Today’s photos are from the Aussie Tony Eales, who gives all the notes we need:
A bunch of flowers today.
First is a weird member of the Showy Mistletoe family, Loranthaceae, called Amyema cambagei or the She-oak Mistletoe. Mistletoes including this species often display host-mimicry that is often so good that were it not flowering, it would be difficult to notice the plant. The long needle-shaped leaves of the mistletoe is a near perfect match for those of the Casuarina and Allocasuarina trees that it parasitises.
Next are three mangroves but the first mangrove isn’t a mangrove. Aegiceras corniculatum is called the River Mangrove and is in the Primrose family.
The next two are actually members of the mangrove family Rhizophoraceae. Bruguiera gymnorrhiza is called the Orange Mangrove and Ceriops australis the Smooth-fruited Yellow Mangrove [JAC: in order below]. All these trees have amazing adaptations to the dynamic and saline habitat that they help create along the shorelines.
Next is Persoonia virgata; I just love its flowers, as they look a bit like tiny bananas as they open. On the eastern side of Australia where I live, the genus is known as Geebungs, but in the weird west they are known as Snottygobbles. Yuck. I’ve never tried the fruit; I seem to only find unripe fruit in the bush but I suspect it’s quickly snapped up by birds when it ripens.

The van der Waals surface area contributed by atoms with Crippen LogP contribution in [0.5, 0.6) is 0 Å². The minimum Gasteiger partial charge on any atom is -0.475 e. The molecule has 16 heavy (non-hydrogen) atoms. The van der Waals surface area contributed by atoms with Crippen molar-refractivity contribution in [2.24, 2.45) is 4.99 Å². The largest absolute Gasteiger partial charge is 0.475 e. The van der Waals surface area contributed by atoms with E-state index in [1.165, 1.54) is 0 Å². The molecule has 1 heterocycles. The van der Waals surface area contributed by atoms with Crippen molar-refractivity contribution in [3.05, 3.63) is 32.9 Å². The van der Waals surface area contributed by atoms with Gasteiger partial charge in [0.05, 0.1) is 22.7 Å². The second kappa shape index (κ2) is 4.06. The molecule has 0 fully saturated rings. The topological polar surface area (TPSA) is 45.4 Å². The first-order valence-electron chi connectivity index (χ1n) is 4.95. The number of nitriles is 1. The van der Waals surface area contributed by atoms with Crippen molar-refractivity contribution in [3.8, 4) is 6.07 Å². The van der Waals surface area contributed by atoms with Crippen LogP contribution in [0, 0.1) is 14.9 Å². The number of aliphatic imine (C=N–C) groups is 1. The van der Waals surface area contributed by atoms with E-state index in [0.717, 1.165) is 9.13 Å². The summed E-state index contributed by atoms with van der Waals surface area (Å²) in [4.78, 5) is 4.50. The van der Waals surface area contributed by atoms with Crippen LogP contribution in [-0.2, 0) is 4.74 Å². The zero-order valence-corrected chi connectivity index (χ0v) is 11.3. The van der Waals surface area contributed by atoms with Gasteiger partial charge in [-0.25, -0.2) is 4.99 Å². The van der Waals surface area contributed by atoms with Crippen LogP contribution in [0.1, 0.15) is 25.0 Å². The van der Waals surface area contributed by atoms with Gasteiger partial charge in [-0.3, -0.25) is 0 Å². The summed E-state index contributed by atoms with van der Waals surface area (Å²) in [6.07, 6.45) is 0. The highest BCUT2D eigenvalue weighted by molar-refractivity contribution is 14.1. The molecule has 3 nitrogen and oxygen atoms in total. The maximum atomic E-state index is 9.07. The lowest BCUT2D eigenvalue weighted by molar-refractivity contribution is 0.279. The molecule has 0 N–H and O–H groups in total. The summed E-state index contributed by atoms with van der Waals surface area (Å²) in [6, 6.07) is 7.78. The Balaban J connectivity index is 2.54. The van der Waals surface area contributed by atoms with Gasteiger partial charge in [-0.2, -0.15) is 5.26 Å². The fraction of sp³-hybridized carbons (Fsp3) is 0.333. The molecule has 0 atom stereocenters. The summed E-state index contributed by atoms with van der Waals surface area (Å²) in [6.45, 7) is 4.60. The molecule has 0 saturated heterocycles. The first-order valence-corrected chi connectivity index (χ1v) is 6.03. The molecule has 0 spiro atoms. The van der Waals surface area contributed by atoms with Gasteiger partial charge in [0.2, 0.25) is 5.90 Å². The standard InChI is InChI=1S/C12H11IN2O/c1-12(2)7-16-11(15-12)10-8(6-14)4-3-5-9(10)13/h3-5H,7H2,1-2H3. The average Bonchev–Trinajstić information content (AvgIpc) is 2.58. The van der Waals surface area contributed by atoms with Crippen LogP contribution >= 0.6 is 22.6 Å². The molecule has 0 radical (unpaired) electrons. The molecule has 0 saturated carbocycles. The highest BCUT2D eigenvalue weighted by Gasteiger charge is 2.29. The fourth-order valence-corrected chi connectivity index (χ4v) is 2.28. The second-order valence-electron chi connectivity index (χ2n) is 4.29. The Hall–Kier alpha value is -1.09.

The last three photos are of Triggerplants. Triggerplants are a mainly Australian genus with an amazing method of pollination. When an insect lands on the flower a trigger that was bent back behind the plane of the flower, springs up and covers the insect in pollen. They are also unusual in the floral spikes and sepals often being covered in sticky trichomes similar to those of a sundew which can trap insects. This has led some to conclude that they are proto-carnivorous but that is disputed. The bright pink ones are Stylidium graminifolium, which grow in a grassy rosette of leaves from which a tall spike that can be up to 60cm or longer. You can see some with sprung and unsprung triggers and make out the trichomes in one of the photos.
The other is photo shows two flowers of Stylidium repens from Western Australia, on a tiny plant only about 5cm tall. In this photo the flower on the left has been triggered and the one on the right is still set.